While political freedoms remain largely unscathed, the democratic playing field in Hungary is heavily skewed. These elections were free but not fair.

Fidesz gerrymandered electoral districts in its favour. In addition, it has used its overwhelming dominance in the Hungarian media landscape to promote Orbán and vilify (or ignore) the opposition. As if that wasn’t enough, Fidesz has also significantly surpassed the legal limit for campaign financing.

The war in Ukraine also played into the hands of the government. Orbán presented Fidesz as the only force keeping Hungary away from war and cast the opposition as dangerous warmongers hell-bent on a bloody confrontation with Russia. The very same Russia that has increasingly warmed up to Hungary in the recent decade, seeing an opportunity for swaying an EU Member State toward Moscow’s foreign policy goals.

Voting has been made easier for a conservative diaspora in neighbouring countries – over 1m of which were fast-tracked for citizenship under the Fidesz government – but not for (generally more liberal) Hungarian ex-pats. While no opposition parties or politicians were barred from running, the odds were stacked high in favour of the ruling party.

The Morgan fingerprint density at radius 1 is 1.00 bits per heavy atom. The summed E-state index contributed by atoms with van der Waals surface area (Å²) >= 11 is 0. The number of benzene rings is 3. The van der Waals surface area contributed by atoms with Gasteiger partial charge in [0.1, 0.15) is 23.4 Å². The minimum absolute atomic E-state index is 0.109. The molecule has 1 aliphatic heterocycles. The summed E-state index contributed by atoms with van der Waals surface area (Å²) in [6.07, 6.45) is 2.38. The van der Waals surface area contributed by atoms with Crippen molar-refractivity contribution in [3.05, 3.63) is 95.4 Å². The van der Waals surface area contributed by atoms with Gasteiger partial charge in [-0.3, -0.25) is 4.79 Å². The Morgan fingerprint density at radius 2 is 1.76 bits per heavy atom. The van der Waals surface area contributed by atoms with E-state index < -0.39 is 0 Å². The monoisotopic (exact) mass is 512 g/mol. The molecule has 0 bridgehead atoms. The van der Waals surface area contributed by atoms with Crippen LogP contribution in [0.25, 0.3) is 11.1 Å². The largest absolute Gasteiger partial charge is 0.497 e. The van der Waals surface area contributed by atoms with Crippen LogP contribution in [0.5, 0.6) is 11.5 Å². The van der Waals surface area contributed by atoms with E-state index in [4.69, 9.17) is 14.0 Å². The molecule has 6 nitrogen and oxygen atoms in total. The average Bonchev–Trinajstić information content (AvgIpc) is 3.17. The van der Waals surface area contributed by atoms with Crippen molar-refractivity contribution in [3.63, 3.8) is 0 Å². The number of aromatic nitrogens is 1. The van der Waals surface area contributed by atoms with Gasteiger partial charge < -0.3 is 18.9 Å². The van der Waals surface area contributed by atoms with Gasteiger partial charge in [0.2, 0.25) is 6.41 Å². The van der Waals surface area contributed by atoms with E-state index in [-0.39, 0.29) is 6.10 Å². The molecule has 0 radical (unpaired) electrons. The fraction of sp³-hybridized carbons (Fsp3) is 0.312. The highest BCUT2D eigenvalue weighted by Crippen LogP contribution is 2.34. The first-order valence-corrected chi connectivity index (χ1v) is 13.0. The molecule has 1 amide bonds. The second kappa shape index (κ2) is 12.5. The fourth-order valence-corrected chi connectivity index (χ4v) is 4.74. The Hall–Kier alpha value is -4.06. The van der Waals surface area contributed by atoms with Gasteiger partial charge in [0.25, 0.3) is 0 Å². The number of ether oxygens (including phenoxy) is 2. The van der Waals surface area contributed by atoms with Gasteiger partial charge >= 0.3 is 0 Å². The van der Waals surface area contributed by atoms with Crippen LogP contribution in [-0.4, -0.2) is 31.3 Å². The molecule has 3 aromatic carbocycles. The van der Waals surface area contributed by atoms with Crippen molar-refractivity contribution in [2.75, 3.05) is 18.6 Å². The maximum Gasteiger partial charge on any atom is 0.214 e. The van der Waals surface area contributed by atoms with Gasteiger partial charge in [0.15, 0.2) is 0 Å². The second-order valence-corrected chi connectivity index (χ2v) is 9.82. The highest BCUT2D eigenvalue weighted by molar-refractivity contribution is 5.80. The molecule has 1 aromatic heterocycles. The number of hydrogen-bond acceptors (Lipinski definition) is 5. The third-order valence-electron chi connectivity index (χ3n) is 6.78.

The united opposition was fighting an uphill battle. It is noteworthy that they lost, but how serious a challenge they could still mount to Orbán’s electoral autocracy. How close they came.

For years, Hungary and Poland have formed an authoritarian alliance in their attacks on democracy and the rule of law. Where unanimity was required – as in the EU’s most serious sanction mechanism under Article 7 of the Treaty on European Union – Hungary and Poland protected one another.